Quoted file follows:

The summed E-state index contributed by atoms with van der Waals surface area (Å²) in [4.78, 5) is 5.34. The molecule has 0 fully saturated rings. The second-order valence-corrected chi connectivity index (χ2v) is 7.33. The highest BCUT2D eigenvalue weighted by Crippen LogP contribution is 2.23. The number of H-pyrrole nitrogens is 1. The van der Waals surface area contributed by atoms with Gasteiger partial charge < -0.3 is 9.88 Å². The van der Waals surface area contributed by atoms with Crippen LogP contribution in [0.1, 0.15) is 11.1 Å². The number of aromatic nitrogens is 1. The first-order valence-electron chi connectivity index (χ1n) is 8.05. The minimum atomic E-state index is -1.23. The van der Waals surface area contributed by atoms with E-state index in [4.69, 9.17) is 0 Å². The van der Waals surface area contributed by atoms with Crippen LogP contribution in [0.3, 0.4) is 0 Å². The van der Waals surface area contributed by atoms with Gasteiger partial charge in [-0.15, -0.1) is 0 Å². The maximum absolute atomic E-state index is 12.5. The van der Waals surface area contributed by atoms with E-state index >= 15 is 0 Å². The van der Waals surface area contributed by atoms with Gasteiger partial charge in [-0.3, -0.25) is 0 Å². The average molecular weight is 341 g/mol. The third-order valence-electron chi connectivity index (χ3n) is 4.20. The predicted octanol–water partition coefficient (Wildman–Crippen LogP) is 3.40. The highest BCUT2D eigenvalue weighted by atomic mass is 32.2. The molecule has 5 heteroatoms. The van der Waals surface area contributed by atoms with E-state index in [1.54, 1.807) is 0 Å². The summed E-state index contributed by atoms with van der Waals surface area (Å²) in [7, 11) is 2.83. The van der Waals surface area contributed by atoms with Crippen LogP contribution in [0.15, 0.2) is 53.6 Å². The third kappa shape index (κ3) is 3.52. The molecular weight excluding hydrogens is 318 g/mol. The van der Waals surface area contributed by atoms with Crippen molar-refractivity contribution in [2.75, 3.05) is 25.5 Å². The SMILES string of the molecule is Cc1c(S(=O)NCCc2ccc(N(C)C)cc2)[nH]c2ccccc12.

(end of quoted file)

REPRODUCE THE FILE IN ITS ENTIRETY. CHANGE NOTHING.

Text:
The summed E-state index contributed by atoms with van der Waals surface area (Å²) in [4.78, 5) is 5.34. The molecule has 0 fully saturated rings. The second-order valence-corrected chi connectivity index (χ2v) is 7.33. The highest BCUT2D eigenvalue weighted by Crippen LogP contribution is 2.23. The number of H-pyrrole nitrogens is 1. The van der Waals surface area contributed by atoms with Gasteiger partial charge < -0.3 is 9.88 Å². The van der Waals surface area contributed by atoms with Crippen LogP contribution in [0.1, 0.15) is 11.1 Å². The number of aromatic nitrogens is 1. The first-order valence-electron chi connectivity index (χ1n) is 8.05. The minimum atomic E-state index is -1.23. The van der Waals surface area contributed by atoms with E-state index in [4.69, 9.17) is 0 Å². The van der Waals surface area contributed by atoms with Crippen LogP contribution in [0.3, 0.4) is 0 Å². The van der Waals surface area contributed by atoms with Gasteiger partial charge in [-0.15, -0.1) is 0 Å². The maximum absolute atomic E-state index is 12.5. The van der Waals surface area contributed by atoms with E-state index >= 15 is 0 Å². The van der Waals surface area contributed by atoms with Gasteiger partial charge in [-0.3, -0.25) is 0 Å². The average molecular weight is 341 g/mol. The third-order valence-electron chi connectivity index (χ3n) is 4.20. The predicted octanol–water partition coefficient (Wildman–Crippen LogP) is 3.40. The highest BCUT2D eigenvalue weighted by atomic mass is 32.2. The molecule has 5 heteroatoms. The van der Waals surface area contributed by atoms with E-state index in [1.54, 1.807) is 0 Å². The summed E-state index contributed by atoms with van der Waals surface area (Å²) in [7, 11) is 2.83. The van der Waals surface area contributed by atoms with Crippen LogP contribution in [0.15, 0.2) is 53.6 Å². The third kappa shape index (κ3) is 3.52. The molecular weight excluding hydrogens is 318 g/mol. The van der Waals surface area contributed by atoms with Crippen molar-refractivity contribution in [2.75, 3.05) is 25.5 Å². The SMILES string of the molecule is Cc1c(S(=O)NCCc2ccc(N(C)C)cc2)[nH]c2ccccc12.